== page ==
The Republic

Version: Abridged
Author: Plato
Narrator: Bruce Alexander
Genres: Philosophy
Publisher: Naxos Audiobooks
Published In: May 2000
# of Units: 4 CDs
Length: 5 hours
Ratings:
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Overview

One of the key works of world philosophy, Plato's The Republic sets out to consider the principles behind an ideal city state. This is the first audio recording of Plato's great classic in a new translation by the Greek scholar Tom Griffith. No sooner than Bruce Alexander had left the studio having recorded Thomas Hardy, he was back at his Oxfordshire home studying hard for the next Naxos AudioBooks project Plato's The Republic. 'There couldn't have been a greater contrast – the deeply emotional Hardy, and the rationalist character of Socrates,' admitted Bruce Alexander. And both are about as far away possible from the character for which he is probably best known, Superintendent Mullett in the British TV series A Touch of Frost. 'That is what being an actor is all about,' declared Alexander. 'The worst thing for us is when are typecast, which can happen so easily.' Fortunately, this happens less the Audiobook/radio medium than on or film where visual concerns can be paramount.' This recording of The Republic uses the new translation by Tom Griffith, who prepared it for Cambridge University Press. It will be released by CUP in the near future, but is 'previewed' by this abridgment made by the translator himself. 'I started translating because I found that when I was teaching, and read from existing translations, I could see the interest fade from my pupils' eyes, explained Griffith. 'But I know this can capture the imagination and thoughts of young people, and so I started translating passages in language which was as contemporary as the original would have been in the fifth century B. C.' The Republic is one of a number of translations he has now included – among others is Symposium.

Reviews (8)

sacred works

Written by john from Hampton, GA on October 21st, 2009

  • Book Rating: 4/5

This ancient classic, whose messages are so often cited, and whose timeless phrases have entered into our English lexicon, is amazingly current. So many modern profound philosophical insights and conundrums are thus shown to be timeless, even when the utopia's "resolutions" appear simplistic, even immoral.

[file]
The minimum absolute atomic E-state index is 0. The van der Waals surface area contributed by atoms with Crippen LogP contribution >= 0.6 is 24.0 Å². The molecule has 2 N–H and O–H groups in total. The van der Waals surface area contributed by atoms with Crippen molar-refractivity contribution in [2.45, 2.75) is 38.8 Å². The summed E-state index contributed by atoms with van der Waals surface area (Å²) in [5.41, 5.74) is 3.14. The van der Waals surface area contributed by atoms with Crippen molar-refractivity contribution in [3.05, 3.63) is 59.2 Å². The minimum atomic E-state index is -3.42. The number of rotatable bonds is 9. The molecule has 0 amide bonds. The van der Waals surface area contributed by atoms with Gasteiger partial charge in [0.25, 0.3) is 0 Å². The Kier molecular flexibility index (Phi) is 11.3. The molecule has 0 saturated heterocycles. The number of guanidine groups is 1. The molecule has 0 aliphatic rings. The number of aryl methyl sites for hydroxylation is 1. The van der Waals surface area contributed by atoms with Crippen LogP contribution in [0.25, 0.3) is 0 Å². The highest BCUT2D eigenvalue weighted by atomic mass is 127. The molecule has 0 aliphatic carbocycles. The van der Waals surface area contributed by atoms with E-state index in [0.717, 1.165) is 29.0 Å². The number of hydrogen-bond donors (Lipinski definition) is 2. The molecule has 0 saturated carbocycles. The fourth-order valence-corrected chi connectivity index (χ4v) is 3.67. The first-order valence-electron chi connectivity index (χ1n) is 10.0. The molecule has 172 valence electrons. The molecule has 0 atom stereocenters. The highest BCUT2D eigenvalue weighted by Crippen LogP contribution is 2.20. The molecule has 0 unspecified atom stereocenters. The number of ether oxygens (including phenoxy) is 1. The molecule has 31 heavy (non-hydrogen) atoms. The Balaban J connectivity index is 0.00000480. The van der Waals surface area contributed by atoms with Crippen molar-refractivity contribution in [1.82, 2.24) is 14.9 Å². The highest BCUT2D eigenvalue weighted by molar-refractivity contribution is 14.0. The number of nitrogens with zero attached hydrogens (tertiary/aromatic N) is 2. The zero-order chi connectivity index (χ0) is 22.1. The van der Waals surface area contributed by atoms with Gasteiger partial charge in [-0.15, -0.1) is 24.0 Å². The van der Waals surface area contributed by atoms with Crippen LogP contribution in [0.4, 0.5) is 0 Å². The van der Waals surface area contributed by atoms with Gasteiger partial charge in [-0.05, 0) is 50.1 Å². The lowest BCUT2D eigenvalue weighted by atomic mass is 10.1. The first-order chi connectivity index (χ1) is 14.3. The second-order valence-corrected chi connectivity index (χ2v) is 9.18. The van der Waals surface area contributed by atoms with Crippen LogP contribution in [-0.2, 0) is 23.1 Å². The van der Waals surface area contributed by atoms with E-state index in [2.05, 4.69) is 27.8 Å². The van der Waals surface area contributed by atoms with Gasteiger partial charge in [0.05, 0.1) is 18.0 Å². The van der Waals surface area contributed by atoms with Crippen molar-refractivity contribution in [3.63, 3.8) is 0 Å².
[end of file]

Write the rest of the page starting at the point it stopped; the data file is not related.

Not for Me

Written by Anonymous from Magnolia, TX on April 9th, 2007

  • Book Rating: 1/5

Couldn't really get into this one. Not to say its not good. Just not for me.

Fantastic presentation

Written by Anonymous from Maryville, TN on November 18th, 2006

  • Book Rating: 5/5

Yet another example of actors bringing the question-answer method of Plato's teaching to life for the average listener. Much more engaging and easier to digest as an audio program than in text form.

Republic

Written by Philly from NO on November 12th, 2006

  • Book Rating: 3/5

Very Good and entertaining,It kept my interest throughout.

WOW!

Written by Shane Nixon from Burlington, NC on October 7th, 2005

  • Book Rating: 2/5

Better have your intelectual chin strap on. This book is not one you can listen to and do anything else. It requires major concentration, at least it did for me. I got lost in who was saying what a little, that didn't help, but it is DEEP! I know this is a classic, and understand how it would be, but this is more test book than commute reading!

Timeless Classic

Written by Anonymous from Clarksville, TN on June 20th, 2005

  • Book Rating: 4/5

Timeless ideas that are as reveleant today as they were in ancient times. I should have read this book many years ago in school when the teachers recommended it.

Excellent

Written by Anonymous from Henderson, NV on February 24th, 2005

  • Book Rating: 5/5

I thought that this was a very good piece. There is a part where he talks of a democracy turning into a tyrany sounding very much like modern day America.

Well Read

Written by Michael Hamrah from New York, NY on February 17th, 2005

  • Book Rating: 3/5

A good listen. Sometimes it can get a little obnoxious, and it's easy to lose focus with the content, but in the end worth it. If you just want an overview of the Republic, buy the book and skim it over a weekend. It's not that thick of a read.

Author Details

Author Details

, Plato

Catalin Partenie is co-editor of Plato's Complete Works in Romanian (2001-2005).